ASIDE: This is the point where most cozy series hit a wall.  In many ways this series did too, but the crash was not fatal like many other series where subsequent books slid downhill.  Nonetheless, so far the only ones not dead or other victim, suspects, or murderers are her mother and the sheriff of her hometown.  She needs a wider circle of people and its past time she got over all her teenage insecurities and just grew up.

OK, back to the review.  The biggest drawback here is the constant theme of Savannah’s curiosity nd near misses with disaster mixed with her personal insecurities, the same insecurities we’ve done several times now.  That’s irritating to me.  So despite the mystery portion being decent, the character is an angst loop that has passed annoying and entered the red zone of WILL YOU GROW UP?

As a result, the book gets C+ (3.3*) rating and if you can get past this one and the next, the series gets back on track.

In Kickout Clause, a pregnant Savannah is following her ex-husband at the request of his VERY pregnant current wife who think he’s cheating.  Reluctant Savannah agrees and her first effort gets her caught, but the second finds her tracking her ex to a strip bar – to talk to a man.  A man who he should NOT be talking to because the’s the lawyer for the husband in the divorce case the ex’s firm represents the wife.  It’s this kind of thing that spells disbarment.

This event is followed by dithering, more digging – and working to avoid her ex-boss who she helped put in prison for murder.  Kickout Clause is one of the better entries in the series and I give this one a B (4*).  The ending had a couple of great twists!

Past Due has Savannah heading back to her hometown for her high school reunion with Rafe in tow as her + one.  Of course, Momma still won’t speak directly to Rafe, her friends all think she’s crazy to be with the local bi-racial bad boy, and Savannah’s brother and sister seem to be the only ones who have no problem with him.  But it’s the local land development that draws Savannah because something feels wrong.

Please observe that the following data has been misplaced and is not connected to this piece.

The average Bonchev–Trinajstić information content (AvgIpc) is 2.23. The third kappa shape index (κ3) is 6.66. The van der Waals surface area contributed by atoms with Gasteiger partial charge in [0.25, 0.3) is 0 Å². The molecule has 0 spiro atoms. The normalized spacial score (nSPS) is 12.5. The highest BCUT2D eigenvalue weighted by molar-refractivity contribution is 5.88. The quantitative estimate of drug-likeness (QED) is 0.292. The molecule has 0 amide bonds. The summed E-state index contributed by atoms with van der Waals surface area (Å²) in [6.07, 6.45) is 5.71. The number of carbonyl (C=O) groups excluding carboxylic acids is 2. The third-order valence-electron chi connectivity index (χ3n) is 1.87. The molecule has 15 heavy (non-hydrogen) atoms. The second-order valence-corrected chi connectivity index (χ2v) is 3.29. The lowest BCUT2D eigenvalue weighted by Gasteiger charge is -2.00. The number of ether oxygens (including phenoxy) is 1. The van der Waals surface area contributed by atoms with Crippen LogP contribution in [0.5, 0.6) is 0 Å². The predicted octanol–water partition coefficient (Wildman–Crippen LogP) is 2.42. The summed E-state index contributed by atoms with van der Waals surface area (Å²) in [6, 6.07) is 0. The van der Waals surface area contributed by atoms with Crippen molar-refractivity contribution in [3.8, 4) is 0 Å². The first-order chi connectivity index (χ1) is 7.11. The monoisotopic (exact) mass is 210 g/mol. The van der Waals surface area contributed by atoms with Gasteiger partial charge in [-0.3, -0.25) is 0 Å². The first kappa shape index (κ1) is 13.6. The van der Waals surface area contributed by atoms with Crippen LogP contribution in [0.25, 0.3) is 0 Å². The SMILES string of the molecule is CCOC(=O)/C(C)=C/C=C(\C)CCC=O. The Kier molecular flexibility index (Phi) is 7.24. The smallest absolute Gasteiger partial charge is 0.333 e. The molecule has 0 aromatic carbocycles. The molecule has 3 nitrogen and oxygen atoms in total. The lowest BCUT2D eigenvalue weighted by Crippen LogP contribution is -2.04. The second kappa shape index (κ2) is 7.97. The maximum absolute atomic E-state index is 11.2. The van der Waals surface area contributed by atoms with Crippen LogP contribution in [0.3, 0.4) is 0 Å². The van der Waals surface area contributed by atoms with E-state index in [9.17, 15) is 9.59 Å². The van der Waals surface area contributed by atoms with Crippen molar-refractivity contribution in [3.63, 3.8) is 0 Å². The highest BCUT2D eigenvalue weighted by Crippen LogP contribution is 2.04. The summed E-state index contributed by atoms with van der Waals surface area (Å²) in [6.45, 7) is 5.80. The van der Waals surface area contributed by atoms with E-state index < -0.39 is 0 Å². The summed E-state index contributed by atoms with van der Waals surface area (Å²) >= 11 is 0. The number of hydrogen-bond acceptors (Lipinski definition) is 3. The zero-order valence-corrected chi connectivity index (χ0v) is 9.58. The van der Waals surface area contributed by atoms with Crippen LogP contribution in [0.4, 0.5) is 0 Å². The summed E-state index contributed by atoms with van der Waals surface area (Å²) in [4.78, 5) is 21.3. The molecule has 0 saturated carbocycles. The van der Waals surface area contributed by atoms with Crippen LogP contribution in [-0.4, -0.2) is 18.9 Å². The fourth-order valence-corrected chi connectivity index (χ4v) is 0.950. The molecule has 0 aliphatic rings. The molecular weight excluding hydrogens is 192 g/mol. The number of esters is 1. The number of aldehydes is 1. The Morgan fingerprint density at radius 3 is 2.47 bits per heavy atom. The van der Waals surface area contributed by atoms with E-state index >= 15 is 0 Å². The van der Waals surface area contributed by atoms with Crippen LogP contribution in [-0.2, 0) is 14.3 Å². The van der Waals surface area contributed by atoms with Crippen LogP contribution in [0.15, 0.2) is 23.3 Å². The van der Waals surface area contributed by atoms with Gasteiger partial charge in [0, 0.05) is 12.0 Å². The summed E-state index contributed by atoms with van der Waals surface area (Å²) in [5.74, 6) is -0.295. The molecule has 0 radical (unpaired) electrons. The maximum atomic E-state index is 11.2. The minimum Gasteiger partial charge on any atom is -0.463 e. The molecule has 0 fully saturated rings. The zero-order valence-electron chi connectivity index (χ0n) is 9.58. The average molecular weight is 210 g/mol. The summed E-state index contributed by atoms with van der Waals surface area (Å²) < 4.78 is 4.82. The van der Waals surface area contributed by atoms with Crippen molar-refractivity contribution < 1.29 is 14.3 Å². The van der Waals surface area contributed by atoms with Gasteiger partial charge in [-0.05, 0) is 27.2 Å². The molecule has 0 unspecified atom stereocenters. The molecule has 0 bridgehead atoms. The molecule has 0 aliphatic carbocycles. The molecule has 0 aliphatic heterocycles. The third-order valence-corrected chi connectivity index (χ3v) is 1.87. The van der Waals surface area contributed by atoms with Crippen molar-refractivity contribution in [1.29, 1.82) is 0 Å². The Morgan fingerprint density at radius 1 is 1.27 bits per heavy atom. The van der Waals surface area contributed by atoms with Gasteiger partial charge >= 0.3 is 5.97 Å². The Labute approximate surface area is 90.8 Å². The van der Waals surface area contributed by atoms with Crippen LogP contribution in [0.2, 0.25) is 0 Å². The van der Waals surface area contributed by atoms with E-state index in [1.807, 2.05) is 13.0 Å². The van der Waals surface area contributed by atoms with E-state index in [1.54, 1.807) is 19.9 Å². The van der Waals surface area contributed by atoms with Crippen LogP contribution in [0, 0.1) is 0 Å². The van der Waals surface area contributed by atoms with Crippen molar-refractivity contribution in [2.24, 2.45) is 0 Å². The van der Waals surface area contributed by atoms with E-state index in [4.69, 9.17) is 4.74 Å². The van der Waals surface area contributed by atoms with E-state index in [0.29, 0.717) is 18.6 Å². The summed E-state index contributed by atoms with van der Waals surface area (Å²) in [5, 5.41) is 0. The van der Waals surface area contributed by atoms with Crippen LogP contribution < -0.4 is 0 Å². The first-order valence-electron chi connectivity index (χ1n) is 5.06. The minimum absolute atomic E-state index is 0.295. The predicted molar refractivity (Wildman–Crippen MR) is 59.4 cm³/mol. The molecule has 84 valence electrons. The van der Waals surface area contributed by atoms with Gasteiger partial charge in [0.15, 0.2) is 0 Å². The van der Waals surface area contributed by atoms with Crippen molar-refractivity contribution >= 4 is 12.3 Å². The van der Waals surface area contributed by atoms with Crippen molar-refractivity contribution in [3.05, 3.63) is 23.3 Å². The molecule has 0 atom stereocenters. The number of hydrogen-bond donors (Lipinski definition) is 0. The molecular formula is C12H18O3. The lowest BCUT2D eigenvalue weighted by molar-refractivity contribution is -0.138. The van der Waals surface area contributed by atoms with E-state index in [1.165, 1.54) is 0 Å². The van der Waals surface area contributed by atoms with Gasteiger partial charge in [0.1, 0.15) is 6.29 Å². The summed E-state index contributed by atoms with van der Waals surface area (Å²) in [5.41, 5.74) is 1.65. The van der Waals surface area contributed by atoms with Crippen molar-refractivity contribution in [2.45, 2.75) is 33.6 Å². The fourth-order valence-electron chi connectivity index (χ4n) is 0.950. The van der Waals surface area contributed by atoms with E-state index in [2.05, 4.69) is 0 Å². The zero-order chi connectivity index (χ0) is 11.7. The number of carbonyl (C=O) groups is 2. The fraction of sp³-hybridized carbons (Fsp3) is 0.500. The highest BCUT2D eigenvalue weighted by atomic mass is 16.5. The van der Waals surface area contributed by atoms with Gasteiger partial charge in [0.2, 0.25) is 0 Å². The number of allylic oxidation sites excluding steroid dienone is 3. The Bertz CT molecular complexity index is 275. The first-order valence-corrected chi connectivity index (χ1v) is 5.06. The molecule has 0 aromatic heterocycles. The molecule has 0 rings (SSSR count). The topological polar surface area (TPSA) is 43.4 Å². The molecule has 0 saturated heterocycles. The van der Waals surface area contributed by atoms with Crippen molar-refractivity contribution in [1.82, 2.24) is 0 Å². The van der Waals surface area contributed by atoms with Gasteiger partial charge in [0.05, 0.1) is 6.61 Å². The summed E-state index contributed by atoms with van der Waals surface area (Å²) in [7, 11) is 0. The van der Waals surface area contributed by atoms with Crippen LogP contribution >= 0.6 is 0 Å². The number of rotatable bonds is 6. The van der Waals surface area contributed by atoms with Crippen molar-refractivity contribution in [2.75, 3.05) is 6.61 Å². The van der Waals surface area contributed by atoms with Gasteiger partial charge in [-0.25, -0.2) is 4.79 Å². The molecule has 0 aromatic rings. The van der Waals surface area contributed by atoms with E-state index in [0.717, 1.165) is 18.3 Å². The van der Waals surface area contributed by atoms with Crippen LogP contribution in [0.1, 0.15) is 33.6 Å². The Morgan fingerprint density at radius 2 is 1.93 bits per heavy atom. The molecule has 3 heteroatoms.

Once again, Savannah’s intuition gets her square in the middle of a problem, Rafe in trouble, and her almost killed.  And lots of things in her life seem long past due to be settled.  It gets a B- (3.7*) from me.  Liked the ending.

Dirty Deeds shows just some of the downsides of the short term apartment/spare room rental craze.  With Savannah and Rafe living in his grandmother’s old house that Rafe restored, her apartment is sitting empty so Savannah decides to rent it out.  Turns out her tenants were ladies of the evening – and now one of them is dead in her bed – and Tamara Grimaldi and Rafe are the lead investigators.  The real blow is when Tim, her friend nd the man she saved from being framed for murder, tells he to find another job.   – and it heads straight to Sweetwater and Savannah’s ex-boyfriend, and son of the sheriff – DA Todd.

Just when things seem like they can’t get worse, the detectives find out Savannah’s ex-boyfriend, and son of the sheriff – Todd.  On top of that someone is telling her apartment management she Savannah’s sister – only she isn’t, and the new woman in the real estate office, Liz, is a predator in high heels.

A nice twisty mystery that ties equal parts mystery and family issues together, something Bennett does in most of her books.  It gets a B- (3.8*).  And Savannah’s mom sees the light and wants see her daughter married ….. which leads to